Ecommerce, the sale of goods and services online, is being embraced by many South Africans during the COVID-19 lockdown. For many retailers that have been allowed to trade essential services during South Africa’s hard lockdown, online delivery services have become a lifeline.
South African drugstore chain Dis-Chem Pharmacies informed investors on Wednesday that after year-end, due to the COVID-19 pandemic, it has experienced different trading patterns to that of corresponding years.
The company said before the lockdown came into effect on 27 March 2020, its retail stores experienced a substantial increase in revenue compared to the corresponding period of 45.6% as customers stocked up on products.
Increased revenue was seen across all categories but especially in the pharmacy, healthcare and nutrition categories.
“This trading pattern was then reversed during the lockdown when only essential products could be sold, and retail revenue decreased by 20.9% compared to the corresponding period,” Dis-Chem explained.
“Since level 4 came into effect the group is starting to see a recovery in its revenue with retail revenue increasing by 2.8% from 1 May until 16 May 2020 compared to the corresponding period.”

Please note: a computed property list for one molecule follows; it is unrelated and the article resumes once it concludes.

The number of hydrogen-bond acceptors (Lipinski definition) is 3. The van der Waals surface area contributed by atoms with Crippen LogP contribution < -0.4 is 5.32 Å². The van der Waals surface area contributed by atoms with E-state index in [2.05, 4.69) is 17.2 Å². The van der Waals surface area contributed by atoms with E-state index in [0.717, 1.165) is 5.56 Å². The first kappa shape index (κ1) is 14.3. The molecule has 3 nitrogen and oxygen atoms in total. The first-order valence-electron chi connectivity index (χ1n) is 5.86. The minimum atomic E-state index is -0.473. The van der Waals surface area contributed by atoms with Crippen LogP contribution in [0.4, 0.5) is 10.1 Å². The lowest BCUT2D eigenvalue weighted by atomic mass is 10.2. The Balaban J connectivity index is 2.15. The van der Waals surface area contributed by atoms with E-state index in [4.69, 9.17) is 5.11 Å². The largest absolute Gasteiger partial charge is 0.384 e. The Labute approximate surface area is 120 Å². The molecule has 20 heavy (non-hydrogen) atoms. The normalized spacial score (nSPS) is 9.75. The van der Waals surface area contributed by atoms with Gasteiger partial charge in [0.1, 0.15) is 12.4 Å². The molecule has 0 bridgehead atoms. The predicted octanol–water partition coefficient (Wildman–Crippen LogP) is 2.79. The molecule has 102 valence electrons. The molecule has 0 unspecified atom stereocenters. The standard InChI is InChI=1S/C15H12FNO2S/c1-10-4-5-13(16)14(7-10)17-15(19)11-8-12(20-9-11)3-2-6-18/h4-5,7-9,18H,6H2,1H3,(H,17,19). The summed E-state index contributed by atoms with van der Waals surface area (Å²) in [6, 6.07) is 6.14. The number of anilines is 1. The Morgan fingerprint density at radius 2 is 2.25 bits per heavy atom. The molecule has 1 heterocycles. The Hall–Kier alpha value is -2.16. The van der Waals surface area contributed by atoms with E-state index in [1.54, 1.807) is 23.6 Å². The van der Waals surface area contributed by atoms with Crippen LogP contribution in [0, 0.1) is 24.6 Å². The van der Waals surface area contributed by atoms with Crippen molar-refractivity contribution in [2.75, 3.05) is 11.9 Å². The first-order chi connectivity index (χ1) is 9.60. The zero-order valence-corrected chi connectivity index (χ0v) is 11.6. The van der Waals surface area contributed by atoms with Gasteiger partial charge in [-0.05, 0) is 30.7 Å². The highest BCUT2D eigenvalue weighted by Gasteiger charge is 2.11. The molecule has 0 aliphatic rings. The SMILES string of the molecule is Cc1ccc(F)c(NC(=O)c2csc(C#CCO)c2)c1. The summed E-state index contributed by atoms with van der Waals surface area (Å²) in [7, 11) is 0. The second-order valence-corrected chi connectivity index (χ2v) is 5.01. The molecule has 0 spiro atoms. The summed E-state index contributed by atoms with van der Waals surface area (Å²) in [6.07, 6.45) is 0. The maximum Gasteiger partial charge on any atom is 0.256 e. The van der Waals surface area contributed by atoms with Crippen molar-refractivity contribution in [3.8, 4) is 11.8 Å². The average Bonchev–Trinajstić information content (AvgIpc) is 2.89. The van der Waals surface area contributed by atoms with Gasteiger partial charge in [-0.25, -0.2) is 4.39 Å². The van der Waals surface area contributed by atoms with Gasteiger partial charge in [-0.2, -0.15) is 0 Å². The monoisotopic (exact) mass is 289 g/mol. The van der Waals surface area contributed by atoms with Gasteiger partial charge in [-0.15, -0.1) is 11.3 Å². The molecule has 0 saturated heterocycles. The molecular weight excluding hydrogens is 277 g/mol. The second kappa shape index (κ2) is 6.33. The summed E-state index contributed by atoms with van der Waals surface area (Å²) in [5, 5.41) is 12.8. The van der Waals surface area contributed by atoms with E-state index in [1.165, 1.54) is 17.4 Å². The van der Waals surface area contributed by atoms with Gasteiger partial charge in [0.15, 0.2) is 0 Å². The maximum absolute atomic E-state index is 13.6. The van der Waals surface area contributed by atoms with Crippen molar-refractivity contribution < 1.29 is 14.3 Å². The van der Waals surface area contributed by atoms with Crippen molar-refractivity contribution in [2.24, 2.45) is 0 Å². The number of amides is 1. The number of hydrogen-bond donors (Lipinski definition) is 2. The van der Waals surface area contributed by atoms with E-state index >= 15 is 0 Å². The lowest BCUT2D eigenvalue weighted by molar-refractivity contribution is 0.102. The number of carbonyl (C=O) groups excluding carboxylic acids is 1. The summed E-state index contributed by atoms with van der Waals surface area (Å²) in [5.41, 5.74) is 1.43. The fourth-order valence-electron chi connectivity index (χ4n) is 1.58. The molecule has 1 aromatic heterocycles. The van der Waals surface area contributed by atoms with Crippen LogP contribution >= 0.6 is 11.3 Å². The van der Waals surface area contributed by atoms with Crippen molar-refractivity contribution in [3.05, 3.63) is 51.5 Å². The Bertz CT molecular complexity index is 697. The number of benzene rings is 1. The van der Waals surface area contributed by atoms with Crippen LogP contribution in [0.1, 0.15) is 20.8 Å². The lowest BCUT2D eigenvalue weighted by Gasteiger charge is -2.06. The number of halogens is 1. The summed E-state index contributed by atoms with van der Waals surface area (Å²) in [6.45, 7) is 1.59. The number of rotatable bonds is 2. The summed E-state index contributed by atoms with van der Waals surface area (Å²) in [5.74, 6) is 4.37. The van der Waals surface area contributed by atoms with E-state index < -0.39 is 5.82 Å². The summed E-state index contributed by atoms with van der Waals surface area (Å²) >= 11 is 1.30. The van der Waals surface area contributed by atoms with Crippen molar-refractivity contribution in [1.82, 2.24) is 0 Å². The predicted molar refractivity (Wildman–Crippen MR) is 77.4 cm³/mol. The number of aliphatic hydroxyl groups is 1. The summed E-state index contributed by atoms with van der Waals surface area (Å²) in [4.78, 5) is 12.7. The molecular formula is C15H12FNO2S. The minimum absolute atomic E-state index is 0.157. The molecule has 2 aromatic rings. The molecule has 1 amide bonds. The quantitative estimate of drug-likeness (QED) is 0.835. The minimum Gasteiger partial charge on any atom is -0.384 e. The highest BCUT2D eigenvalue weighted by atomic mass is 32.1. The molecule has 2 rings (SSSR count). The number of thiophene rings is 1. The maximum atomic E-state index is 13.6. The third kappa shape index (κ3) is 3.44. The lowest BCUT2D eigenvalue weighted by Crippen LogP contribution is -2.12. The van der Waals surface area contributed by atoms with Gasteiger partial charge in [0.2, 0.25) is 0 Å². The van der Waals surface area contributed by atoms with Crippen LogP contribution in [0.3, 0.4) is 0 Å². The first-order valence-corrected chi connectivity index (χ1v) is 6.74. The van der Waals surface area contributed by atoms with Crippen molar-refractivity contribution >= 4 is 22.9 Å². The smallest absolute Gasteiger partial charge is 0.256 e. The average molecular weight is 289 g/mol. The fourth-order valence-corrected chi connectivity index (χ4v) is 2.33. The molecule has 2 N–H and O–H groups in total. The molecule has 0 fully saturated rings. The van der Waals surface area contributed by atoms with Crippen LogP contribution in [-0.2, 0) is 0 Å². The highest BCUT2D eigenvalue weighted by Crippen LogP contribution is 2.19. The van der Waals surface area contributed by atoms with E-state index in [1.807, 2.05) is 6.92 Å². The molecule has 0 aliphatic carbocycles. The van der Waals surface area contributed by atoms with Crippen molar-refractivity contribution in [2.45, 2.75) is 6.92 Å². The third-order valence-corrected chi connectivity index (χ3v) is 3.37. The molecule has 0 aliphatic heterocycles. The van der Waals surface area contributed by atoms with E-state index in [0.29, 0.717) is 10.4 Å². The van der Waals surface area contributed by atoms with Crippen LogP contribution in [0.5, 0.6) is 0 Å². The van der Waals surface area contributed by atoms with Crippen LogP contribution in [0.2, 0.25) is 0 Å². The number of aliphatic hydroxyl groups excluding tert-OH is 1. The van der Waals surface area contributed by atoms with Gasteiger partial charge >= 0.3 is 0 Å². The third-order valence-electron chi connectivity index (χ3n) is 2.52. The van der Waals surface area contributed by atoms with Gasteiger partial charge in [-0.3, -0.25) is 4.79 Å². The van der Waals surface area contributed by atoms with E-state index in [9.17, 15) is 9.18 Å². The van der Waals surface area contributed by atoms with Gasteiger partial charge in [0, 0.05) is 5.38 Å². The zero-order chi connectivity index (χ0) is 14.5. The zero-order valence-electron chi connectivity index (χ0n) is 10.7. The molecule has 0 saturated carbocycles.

Dis-Chem added that COVID-19 is changing the eCommerce landscape. The company saw a 490% sales growth in eCommerce in the month of May 2020.
Furthermore, Dis-Chem reported a 61% increase in e-commerce revenue in the month of February.
Dis-Chem also announced it deferred a decision on its final dividend due to uncertainty over its future trading environment.
“The dividend payment will be deferred until the next dividend cycle once the group better understands normalised trading conditions and considers the funding sources for the Baby City transaction,” the company said.
During the year to end-February, Dis-Chem returned R266 million to shareholders in dividend payments, reflecting a 11.7% lower than the prior period.
The group said revenue grew 12% to R24 billion in its year to end-February 2020.
“The group expects that the consumer will continue to remain constrained and the full extent of the impact of COVID-19 is still unknown. The ultimate impact on trade in the 2021 financial year is currently unknown, as it will depend heavily on the duration of the lockdown levels and the normalisation of retail trade.
“With the focus on ROIC and the cash generation in the 2020 financial year, the group has a strong balance sheet and is continuing to adapt quickly to the current environment, with a focus on mitigating the near-term impact whilst positioning itself for success in the future.”